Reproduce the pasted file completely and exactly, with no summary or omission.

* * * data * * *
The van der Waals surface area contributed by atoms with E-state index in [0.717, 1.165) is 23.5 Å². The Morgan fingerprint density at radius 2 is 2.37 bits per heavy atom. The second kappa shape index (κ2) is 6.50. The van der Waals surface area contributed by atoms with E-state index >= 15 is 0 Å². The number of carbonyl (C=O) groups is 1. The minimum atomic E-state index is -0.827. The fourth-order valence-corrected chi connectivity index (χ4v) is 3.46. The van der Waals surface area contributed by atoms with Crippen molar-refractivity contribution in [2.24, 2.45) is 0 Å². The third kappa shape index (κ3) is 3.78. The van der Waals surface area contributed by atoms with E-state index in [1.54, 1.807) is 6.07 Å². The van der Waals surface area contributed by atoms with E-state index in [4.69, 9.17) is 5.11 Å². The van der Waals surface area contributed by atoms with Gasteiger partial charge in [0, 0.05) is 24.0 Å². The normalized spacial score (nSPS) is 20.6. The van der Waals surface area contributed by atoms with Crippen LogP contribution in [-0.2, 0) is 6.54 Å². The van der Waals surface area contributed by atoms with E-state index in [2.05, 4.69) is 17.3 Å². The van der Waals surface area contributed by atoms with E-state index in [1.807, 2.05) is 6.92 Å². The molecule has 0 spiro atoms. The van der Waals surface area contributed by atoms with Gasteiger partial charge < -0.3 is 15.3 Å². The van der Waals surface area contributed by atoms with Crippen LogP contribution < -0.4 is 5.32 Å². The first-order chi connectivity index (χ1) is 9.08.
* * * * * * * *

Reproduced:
The van der Waals surface area contributed by atoms with E-state index in [0.717, 1.165) is 23.5 Å². The Morgan fingerprint density at radius 2 is 2.37 bits per heavy atom. The second kappa shape index (κ2) is 6.50. The van der Waals surface area contributed by atoms with E-state index >= 15 is 0 Å². The number of carbonyl (C=O) groups is 1. The minimum atomic E-state index is -0.827. The fourth-order valence-corrected chi connectivity index (χ4v) is 3.46. The van der Waals surface area contributed by atoms with Crippen molar-refractivity contribution in [2.24, 2.45) is 0 Å². The third kappa shape index (κ3) is 3.78. The van der Waals surface area contributed by atoms with E-state index in [1.54, 1.807) is 6.07 Å². The van der Waals surface area contributed by atoms with E-state index in [4.69, 9.17) is 5.11 Å². The van der Waals surface area contributed by atoms with Gasteiger partial charge in [0, 0.05) is 24.0 Å². The normalized spacial score (nSPS) is 20.6. The van der Waals surface area contributed by atoms with Crippen LogP contribution in [-0.2, 0) is 6.54 Å². The van der Waals surface area contributed by atoms with E-state index in [2.05, 4.69) is 17.3 Å². The van der Waals surface area contributed by atoms with E-state index in [1.807, 2.05) is 6.92 Å². The molecule has 0 spiro atoms. The van der Waals surface area contributed by atoms with Gasteiger partial charge < -0.3 is 15.3 Å². The van der Waals surface area contributed by atoms with Crippen LogP contribution < -0.4 is 5.32 Å². The first-order chi connectivity index (χ1) is 9.08.